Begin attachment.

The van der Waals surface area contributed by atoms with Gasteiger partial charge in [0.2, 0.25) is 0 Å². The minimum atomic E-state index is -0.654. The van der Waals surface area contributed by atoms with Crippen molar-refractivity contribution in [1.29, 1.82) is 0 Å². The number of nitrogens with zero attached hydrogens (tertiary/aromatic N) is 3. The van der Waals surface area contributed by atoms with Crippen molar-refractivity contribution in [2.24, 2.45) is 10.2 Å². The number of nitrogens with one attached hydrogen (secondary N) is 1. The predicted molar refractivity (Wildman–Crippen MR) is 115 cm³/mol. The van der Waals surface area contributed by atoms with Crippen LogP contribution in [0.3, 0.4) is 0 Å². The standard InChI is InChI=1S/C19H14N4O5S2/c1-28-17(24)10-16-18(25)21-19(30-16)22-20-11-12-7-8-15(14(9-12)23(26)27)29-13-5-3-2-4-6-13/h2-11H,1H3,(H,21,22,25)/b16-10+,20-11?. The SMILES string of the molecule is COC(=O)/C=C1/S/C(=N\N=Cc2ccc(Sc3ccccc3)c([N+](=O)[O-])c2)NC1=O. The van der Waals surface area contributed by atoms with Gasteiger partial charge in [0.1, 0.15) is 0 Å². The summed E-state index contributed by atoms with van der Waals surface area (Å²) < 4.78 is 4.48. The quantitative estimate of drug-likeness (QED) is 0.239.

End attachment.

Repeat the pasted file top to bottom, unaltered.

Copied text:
The van der Waals surface area contributed by atoms with Gasteiger partial charge in [0.2, 0.25) is 0 Å². The minimum atomic E-state index is -0.654. The van der Waals surface area contributed by atoms with Crippen molar-refractivity contribution in [1.29, 1.82) is 0 Å². The number of nitrogens with zero attached hydrogens (tertiary/aromatic N) is 3. The van der Waals surface area contributed by atoms with Crippen molar-refractivity contribution in [2.24, 2.45) is 10.2 Å². The number of nitrogens with one attached hydrogen (secondary N) is 1. The predicted molar refractivity (Wildman–Crippen MR) is 115 cm³/mol. The van der Waals surface area contributed by atoms with Crippen LogP contribution in [0.3, 0.4) is 0 Å². The standard InChI is InChI=1S/C19H14N4O5S2/c1-28-17(24)10-16-18(25)21-19(30-16)22-20-11-12-7-8-15(14(9-12)23(26)27)29-13-5-3-2-4-6-13/h2-11H,1H3,(H,21,22,25)/b16-10+,20-11?. The SMILES string of the molecule is COC(=O)/C=C1/S/C(=N\N=Cc2ccc(Sc3ccccc3)c([N+](=O)[O-])c2)NC1=O. The van der Waals surface area contributed by atoms with Gasteiger partial charge in [0.1, 0.15) is 0 Å². The summed E-state index contributed by atoms with van der Waals surface area (Å²) < 4.78 is 4.48. The quantitative estimate of drug-likeness (QED) is 0.239.